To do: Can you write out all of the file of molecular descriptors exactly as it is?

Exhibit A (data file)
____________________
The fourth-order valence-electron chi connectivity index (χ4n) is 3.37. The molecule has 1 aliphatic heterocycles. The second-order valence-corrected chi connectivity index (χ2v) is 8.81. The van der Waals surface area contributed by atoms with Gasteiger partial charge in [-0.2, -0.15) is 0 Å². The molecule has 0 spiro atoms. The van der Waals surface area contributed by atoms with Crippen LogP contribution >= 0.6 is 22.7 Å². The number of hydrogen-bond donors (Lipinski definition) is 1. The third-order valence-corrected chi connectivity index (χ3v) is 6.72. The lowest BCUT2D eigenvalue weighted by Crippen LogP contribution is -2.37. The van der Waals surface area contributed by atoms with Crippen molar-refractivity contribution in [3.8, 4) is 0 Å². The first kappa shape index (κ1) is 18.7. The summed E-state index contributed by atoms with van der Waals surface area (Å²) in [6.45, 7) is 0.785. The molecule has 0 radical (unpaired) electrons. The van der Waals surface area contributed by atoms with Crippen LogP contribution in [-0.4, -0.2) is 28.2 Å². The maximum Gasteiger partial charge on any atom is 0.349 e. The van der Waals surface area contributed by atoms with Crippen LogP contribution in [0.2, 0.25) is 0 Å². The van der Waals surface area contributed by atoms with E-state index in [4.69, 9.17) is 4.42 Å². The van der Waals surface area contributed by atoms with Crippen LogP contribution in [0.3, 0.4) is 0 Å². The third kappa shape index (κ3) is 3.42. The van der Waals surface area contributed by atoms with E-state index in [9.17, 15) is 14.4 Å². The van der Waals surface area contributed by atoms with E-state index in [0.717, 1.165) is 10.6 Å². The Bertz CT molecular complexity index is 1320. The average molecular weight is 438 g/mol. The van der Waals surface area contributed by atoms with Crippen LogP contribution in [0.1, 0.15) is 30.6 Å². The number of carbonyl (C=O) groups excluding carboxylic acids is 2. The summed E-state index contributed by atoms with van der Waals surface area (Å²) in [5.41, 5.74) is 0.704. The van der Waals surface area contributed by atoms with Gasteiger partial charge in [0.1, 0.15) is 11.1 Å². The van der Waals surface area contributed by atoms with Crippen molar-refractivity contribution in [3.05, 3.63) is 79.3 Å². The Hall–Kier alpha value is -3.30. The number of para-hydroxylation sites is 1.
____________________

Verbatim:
The fourth-order valence-electron chi connectivity index (χ4n) is 3.37. The molecule has 1 aliphatic heterocycles. The second-order valence-corrected chi connectivity index (χ2v) is 8.81. The van der Waals surface area contributed by atoms with Gasteiger partial charge in [-0.2, -0.15) is 0 Å². The molecule has 0 spiro atoms. The van der Waals surface area contributed by atoms with Crippen LogP contribution >= 0.6 is 22.7 Å². The number of hydrogen-bond donors (Lipinski definition) is 1. The third-order valence-corrected chi connectivity index (χ3v) is 6.72. The lowest BCUT2D eigenvalue weighted by Crippen LogP contribution is -2.37. The van der Waals surface area contributed by atoms with Crippen molar-refractivity contribution in [3.8, 4) is 0 Å². The first kappa shape index (κ1) is 18.7. The summed E-state index contributed by atoms with van der Waals surface area (Å²) in [6.45, 7) is 0.785. The molecule has 0 radical (unpaired) electrons. The van der Waals surface area contributed by atoms with Crippen LogP contribution in [-0.4, -0.2) is 28.2 Å². The maximum Gasteiger partial charge on any atom is 0.349 e. The van der Waals surface area contributed by atoms with Crippen LogP contribution in [0.2, 0.25) is 0 Å². The van der Waals surface area contributed by atoms with E-state index in [4.69, 9.17) is 4.42 Å². The van der Waals surface area contributed by atoms with Crippen LogP contribution in [0.3, 0.4) is 0 Å². The third kappa shape index (κ3) is 3.42. The van der Waals surface area contributed by atoms with E-state index in [9.17, 15) is 14.4 Å². The van der Waals surface area contributed by atoms with E-state index in [0.717, 1.165) is 10.6 Å². The Bertz CT molecular complexity index is 1320. The average molecular weight is 438 g/mol. The van der Waals surface area contributed by atoms with Crippen LogP contribution in [0.1, 0.15) is 30.6 Å². The number of carbonyl (C=O) groups excluding carboxylic acids is 2. The summed E-state index contributed by atoms with van der Waals surface area (Å²) in [5.41, 5.74) is 0.704. The van der Waals surface area contributed by atoms with Gasteiger partial charge in [0.1, 0.15) is 11.1 Å². The van der Waals surface area contributed by atoms with Crippen molar-refractivity contribution in [3.05, 3.63) is 79.3 Å². The Hall–Kier alpha value is -3.30. The number of para-hydroxylation sites is 1.